I think back to the conversations we shared at the New Contemplatives Exchange at St. Benedict’s Monastery in Snowmass, Colorado, in August 2017.  The last night we were there, Fr. William Meninger came to the retreat center to share a conversation with us.  He and Fr. Laurence Freeman entered into a lively and focused conversation about the dynamic relationship between Centering Prayer and Christian Meditation, two particular schools of contemplative practice that have nurtured the lives of so many around the world.  Many of us stayed up late into the night listening to them share their experiences of how these practices had shaped their lives.  I loved hearing Fr. William describe the way he found the dusty copy of The Cloud of Unknowing that led him, Fr. Basil Pennington, and, of course, Fr. Thomas Keating to develop the method of Centering Prayer.

In particular, Fr. Laurence and Fr. William “debated” whether or not one used their sacred word consistently as a mantra or as a symbol of their consent to relax into God’s presence.  To put it one way, was the word used in terms of concentration or reception?  In Centering Prayer, what part of yourself “releases the word” and rests in a receptive posture before God?  It was a fascinating conversation.

They both focused on The Cloud of Unknowing that, of course, describes the use of a word (albeit ambiguously):

Therefore, when you set yourself to this exercise, and experience by grace that you are called by God to it, then lift up your heart to God by a humble impulse of love, and mean the God who made you and ransomed you, and has in his grace called you to this exercise.  Have no other thought of God; and not even any of these thoughts unless it should please you.  For a simple reaching out directly towards God is sufficient, without any other cause except himself.  If you like, you can have this reaching out, wrapped up and enfolded in a single word.  So as to have a better grasp of it, take just a little word, of one syllable rather than of two; for the shorter it is the better it is in agreement with this exercise of the Spirit. . . Fasten this word to your heart, so that whatever happens it will never go away.[1]

Interestingly, as Fr. Laurence pointed out, The Cloud  itself at this point references John Cassian’s Conferences, as Cassian describes the need “to hold unshakably to this method” or “model.”  Cassian, in the late 4th and early 5th centuries, recognized the need for a “prayer formula.”  His direction, itself, nurtured John Main’s own development of the practice of Christian Meditation now taught through the World Community for Christian Meditation.  Cassian’s words are instructive:

This is something which has been handed on to us by some of the oldest of the Fathers and it is something which we hand on to only a very small number of the souls eager to know it: To keep the thought of God always in your mind you must cling totally to this formula for piety: ‘Come to my help, O God; Lord, hurry to my rescue (Ps. 69:2).[2]

The intentionality of that conversation made a great impact on my heart.  It was not that two spiritual leaders were arguing esoteric details of some obscure practice of prayer; rather, the experience taught me that the practice of contemplative prayer truly matters.  It has been an essential part of our Christian tradition since men and women first walked into the Egyptian and Syrian deserts to focus more intently on how to trust God’s indwelling presence.  Trust, it turns out, is an essential fruit of the practice.  Being in that space was itself a blessing that continues to bear fruit in my life.  I took the liberty of snapping a quick photo of Fr. William while I was sitting behind a friend (I couldn’t get Fr. Laurence in the photo, and Rafael Morales, from the Dominican Republic is also pictured).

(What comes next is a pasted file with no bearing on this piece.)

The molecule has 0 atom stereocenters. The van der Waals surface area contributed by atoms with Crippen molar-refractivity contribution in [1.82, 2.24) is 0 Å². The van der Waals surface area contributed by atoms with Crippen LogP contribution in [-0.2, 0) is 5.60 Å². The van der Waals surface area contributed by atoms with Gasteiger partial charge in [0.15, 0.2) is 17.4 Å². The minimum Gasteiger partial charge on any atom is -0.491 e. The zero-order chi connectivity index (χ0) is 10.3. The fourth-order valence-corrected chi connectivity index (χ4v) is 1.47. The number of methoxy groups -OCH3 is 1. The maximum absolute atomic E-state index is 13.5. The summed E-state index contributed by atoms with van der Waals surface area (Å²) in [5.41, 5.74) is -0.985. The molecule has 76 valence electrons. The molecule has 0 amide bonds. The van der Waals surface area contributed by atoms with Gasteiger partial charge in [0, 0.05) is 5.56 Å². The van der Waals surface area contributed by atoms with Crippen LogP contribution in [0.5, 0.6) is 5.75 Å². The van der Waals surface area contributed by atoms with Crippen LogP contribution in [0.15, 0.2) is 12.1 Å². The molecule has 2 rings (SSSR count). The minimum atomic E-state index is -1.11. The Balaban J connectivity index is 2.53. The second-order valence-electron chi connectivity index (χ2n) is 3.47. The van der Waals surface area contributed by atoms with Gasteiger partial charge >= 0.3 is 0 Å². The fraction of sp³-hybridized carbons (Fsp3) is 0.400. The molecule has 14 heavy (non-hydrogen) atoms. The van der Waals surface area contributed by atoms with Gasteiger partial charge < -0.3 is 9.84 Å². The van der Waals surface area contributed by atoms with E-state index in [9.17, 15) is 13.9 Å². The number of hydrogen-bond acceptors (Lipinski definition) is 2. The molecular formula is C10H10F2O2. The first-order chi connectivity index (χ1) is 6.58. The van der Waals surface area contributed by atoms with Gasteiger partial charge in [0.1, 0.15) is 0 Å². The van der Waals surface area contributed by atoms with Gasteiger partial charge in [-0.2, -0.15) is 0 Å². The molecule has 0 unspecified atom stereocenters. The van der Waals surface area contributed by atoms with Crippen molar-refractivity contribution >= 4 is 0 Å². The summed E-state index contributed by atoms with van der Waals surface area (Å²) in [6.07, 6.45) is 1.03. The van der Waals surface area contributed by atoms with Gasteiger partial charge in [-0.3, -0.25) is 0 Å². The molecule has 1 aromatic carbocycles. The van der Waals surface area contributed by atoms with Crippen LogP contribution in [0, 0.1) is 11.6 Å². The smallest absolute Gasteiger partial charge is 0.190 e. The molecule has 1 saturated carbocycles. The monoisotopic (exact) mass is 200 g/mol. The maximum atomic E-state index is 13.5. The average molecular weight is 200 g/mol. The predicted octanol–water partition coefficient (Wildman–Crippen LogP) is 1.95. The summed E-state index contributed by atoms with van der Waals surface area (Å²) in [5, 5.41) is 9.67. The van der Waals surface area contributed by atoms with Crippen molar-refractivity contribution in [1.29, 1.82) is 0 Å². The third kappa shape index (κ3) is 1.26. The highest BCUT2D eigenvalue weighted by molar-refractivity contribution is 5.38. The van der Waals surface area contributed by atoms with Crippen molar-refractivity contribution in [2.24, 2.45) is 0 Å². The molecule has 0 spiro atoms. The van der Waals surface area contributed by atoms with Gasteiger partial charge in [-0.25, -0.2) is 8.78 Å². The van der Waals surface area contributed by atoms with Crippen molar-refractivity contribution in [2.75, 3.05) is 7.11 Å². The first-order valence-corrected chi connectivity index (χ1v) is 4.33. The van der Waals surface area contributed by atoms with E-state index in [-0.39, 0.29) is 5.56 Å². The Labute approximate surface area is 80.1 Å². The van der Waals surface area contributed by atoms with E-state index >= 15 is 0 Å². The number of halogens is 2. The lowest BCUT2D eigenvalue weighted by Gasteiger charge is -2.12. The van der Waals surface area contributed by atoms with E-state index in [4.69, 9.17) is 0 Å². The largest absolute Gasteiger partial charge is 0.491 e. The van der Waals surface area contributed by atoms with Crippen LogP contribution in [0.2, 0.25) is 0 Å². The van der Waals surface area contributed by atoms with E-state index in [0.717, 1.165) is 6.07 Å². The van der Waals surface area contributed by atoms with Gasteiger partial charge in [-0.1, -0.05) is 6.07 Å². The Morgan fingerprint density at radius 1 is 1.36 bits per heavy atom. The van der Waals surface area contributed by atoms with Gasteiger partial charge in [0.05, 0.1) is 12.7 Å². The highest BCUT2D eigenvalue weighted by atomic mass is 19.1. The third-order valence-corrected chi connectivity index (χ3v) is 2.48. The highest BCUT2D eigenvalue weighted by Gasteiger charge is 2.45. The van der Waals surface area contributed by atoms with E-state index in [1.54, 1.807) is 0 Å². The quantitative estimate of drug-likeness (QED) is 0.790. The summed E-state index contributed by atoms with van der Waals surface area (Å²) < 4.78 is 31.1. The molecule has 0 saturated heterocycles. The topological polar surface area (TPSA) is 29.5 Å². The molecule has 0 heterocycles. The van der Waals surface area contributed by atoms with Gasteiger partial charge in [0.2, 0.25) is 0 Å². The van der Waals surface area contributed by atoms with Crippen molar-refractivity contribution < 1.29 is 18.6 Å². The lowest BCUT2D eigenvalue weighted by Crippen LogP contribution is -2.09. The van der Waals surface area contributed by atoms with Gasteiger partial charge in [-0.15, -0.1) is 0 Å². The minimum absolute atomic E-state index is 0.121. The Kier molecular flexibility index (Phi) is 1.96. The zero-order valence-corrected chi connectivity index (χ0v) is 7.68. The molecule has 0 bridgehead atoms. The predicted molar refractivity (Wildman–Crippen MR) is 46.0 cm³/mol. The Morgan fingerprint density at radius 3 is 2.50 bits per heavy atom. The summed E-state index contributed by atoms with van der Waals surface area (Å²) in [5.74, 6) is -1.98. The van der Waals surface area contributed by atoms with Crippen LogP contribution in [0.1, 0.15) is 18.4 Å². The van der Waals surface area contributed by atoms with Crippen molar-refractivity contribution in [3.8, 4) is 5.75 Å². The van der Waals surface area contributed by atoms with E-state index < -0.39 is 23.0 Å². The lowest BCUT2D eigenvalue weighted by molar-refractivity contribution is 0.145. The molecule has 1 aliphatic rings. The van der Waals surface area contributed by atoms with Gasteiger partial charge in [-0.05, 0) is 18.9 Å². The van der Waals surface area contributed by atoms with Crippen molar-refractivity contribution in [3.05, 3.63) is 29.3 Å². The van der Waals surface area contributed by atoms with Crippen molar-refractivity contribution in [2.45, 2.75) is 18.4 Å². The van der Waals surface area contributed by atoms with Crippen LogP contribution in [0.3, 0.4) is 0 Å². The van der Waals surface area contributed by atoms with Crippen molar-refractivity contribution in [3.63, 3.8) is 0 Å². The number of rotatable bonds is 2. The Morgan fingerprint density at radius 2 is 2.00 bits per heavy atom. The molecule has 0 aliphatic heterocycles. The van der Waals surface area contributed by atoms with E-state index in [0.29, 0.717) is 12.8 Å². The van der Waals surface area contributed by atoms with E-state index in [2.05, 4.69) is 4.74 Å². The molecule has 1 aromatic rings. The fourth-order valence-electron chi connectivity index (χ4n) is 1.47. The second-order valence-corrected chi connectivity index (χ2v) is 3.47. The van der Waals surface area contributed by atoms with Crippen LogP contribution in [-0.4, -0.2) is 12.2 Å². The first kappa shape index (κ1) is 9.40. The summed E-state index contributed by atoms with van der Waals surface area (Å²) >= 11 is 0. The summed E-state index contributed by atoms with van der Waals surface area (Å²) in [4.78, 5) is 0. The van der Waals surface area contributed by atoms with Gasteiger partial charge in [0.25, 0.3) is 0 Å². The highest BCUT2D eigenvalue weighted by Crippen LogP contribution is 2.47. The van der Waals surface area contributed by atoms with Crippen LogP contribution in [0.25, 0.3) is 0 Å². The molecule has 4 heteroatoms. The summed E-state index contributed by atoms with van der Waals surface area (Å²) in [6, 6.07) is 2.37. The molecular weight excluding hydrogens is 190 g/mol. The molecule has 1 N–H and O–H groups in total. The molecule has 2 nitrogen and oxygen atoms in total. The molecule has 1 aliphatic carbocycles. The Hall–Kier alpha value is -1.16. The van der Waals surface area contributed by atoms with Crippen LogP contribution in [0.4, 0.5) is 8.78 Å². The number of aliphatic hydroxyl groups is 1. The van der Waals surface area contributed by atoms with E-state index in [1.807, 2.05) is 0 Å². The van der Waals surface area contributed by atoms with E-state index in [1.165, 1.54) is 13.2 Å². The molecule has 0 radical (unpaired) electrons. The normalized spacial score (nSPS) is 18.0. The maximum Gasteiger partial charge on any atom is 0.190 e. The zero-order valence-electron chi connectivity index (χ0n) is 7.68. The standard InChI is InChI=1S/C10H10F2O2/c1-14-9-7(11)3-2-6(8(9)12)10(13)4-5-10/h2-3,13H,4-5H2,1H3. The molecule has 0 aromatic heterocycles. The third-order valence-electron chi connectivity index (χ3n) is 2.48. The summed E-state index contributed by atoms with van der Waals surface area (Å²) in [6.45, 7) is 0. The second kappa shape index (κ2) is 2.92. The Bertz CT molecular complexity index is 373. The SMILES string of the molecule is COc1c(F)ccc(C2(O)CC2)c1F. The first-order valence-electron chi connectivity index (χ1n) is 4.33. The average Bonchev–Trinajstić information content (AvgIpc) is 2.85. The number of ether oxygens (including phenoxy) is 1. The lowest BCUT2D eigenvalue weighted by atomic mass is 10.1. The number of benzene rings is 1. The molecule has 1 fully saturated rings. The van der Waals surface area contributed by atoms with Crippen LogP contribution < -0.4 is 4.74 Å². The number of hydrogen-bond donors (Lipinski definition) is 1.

For whatever reason, I had for some time found myself drawn to the practice of Christian Meditation.  The legacy of John Main’s work, now carried forward by Laurence Freeman and the World Community for Christian Meditation, had become a crucial piece of my own spiritual life—indeed the cornerstone.  For the past few years, the practice of saying a mantra had been very meaningful for me.  Each morning—and many evenings—my soul longed for me to go to my little prayer corner to sit and say my mantra.  Further, I would find myself saying my mantra at points throughout the day, realizing that some deeper part of myself had been repeating it, like an old hymn tune I had been unknowingly humming.  Was I saying it, or was it saying me?

I deeply appreciated Fr. Laurence’s thoughts that night—over drinks and ice cream—as he reflected on those in our group who had a sort of “amphibious existence.”  He pointed at me as he described the experience of parish clergy who were grounded in a contemplative practice, individuals who were actively seeking ways to anchor the myriad responsibilities and stresses of parish ministry in silence, solitude, and stillness.  I felt affirmed and supported in the challenges I was experiencing.  As my colleague Cynthia Park describes, the degree to which I am centered in my contemplative practice expands and sharpens my acuity to another’s voice—to their heart.  Rather than deafening me to other voices and perspectives—as may be argued with the misconception that contemplative practice is too insular—my desire for a discipline of Christian meditation opens my heart to trust God’s presence in my life and in the life of my entire community.  What Thomas Keating describes of Centering Prayer is true of all contemplative practice: “It is not done for the sake of having an experience, but for the sake of its positive fruits in one’s life.”[3]  Nothing could be more radical!